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So, what’s it all about?

May 29th, 2008 | Category: Computers & 570x0FF

Here are the main things that Google is presenting here:

Google Gears

Gears is all about extending the browser by using more client side capabilities. It gives developers an API that let’s them do neat desktop-like things in a web app running on a gears-eneabled browser. Examples of this behaviour would be preserving state asynchronously in the client and showing desktop notifications. Gears is Google’s response to the browser jail problem. However, it is not directly an adobe air competitor since the offline side is not really their goal. They are trying to get gears into the HTML5 standard.

Google App Engine

Some while ago, Amazon decided to share its amazing infrastructure with AWS. Following those steps, Google now shares its computing cloud through the Google App Engine. In simple words, the app engine lets you host your application in Google’s servers, using their incredibly fast load balancing algorithms. They provide a simple API that is based on the concepts of easy-to-deploy and easy-to-scale (as in scaling to millions and millions of table row data). This API si made available via python, and frameworks like Django “kind of” work with it. The problem with most of the frameworks is that they need a relational database to work on, and while app engine does provide an interface that mimics this, it is severely limited in that respect. The reason for this is efficiency. Because you need to locate the data in a server, seek it in the disk, and finally bring it home, app engine has to have a schema-less datastore. This makes the Django admin, Django’s killer feature, totally useless. Perhaps a Django port is in order?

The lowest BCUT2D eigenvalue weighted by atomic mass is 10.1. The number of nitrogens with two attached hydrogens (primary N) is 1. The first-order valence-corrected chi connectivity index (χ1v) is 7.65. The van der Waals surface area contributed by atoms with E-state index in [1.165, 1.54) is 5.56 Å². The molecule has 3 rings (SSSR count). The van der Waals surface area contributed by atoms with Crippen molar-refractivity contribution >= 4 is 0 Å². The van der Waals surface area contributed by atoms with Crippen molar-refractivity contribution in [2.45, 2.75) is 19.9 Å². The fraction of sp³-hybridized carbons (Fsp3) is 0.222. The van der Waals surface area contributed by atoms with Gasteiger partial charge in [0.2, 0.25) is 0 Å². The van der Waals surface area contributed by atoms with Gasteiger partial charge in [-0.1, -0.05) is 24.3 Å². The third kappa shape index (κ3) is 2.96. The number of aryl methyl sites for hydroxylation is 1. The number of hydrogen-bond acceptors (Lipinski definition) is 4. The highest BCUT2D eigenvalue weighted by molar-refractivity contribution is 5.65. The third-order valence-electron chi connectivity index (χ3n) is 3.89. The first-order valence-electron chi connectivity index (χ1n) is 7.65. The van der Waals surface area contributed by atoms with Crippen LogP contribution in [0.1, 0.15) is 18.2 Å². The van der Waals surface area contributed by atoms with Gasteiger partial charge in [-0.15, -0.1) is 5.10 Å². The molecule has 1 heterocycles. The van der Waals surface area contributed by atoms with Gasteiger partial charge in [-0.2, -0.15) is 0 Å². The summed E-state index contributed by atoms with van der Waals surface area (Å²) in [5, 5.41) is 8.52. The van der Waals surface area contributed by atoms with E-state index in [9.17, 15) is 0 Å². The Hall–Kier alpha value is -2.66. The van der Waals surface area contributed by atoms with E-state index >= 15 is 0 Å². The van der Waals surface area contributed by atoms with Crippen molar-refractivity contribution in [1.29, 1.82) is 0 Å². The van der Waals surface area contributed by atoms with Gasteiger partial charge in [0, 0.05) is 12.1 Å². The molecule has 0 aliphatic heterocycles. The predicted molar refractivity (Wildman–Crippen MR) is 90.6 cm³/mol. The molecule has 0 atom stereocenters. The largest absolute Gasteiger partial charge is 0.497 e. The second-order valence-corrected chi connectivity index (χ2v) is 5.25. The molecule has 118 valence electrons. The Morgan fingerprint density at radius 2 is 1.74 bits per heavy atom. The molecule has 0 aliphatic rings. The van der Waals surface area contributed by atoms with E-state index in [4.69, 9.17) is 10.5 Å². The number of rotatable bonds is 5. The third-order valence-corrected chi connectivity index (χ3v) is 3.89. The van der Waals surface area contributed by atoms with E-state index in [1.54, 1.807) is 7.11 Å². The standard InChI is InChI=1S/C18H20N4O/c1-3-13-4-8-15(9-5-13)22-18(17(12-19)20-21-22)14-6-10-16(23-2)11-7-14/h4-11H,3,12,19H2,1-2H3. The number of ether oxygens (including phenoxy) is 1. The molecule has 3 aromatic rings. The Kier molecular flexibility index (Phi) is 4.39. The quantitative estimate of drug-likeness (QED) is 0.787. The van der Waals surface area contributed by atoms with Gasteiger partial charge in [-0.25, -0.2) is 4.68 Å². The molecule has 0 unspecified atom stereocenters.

Google Maps